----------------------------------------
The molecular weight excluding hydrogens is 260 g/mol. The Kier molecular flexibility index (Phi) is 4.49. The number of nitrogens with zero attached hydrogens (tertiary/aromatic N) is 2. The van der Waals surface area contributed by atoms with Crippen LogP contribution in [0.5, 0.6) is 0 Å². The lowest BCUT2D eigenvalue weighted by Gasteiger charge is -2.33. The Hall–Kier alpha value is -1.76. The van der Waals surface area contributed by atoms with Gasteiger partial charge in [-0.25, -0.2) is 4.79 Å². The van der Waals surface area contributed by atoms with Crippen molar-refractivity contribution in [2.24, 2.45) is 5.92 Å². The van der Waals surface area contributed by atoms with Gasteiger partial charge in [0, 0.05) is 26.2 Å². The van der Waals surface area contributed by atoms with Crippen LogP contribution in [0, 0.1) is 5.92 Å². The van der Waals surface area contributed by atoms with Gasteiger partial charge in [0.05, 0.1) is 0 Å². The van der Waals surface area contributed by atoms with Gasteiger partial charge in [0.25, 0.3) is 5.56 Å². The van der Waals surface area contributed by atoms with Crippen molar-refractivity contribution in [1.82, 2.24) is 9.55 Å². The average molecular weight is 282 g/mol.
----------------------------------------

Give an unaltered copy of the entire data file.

The molecular weight excluding hydrogens is 260 g/mol. The Kier molecular flexibility index (Phi) is 4.49. The number of nitrogens with zero attached hydrogens (tertiary/aromatic N) is 2. The van der Waals surface area contributed by atoms with Crippen LogP contribution in [0.5, 0.6) is 0 Å². The lowest BCUT2D eigenvalue weighted by Gasteiger charge is -2.33. The Hall–Kier alpha value is -1.76. The van der Waals surface area contributed by atoms with Gasteiger partial charge in [-0.25, -0.2) is 4.79 Å². The van der Waals surface area contributed by atoms with Crippen molar-refractivity contribution in [2.24, 2.45) is 5.92 Å². The van der Waals surface area contributed by atoms with Gasteiger partial charge in [0, 0.05) is 26.2 Å². The van der Waals surface area contributed by atoms with Crippen LogP contribution in [0, 0.1) is 5.92 Å². The van der Waals surface area contributed by atoms with Gasteiger partial charge in [0.05, 0.1) is 0 Å². The van der Waals surface area contributed by atoms with Gasteiger partial charge in [0.25, 0.3) is 5.56 Å². The van der Waals surface area contributed by atoms with Crippen molar-refractivity contribution in [1.82, 2.24) is 9.55 Å². The average molecular weight is 282 g/mol.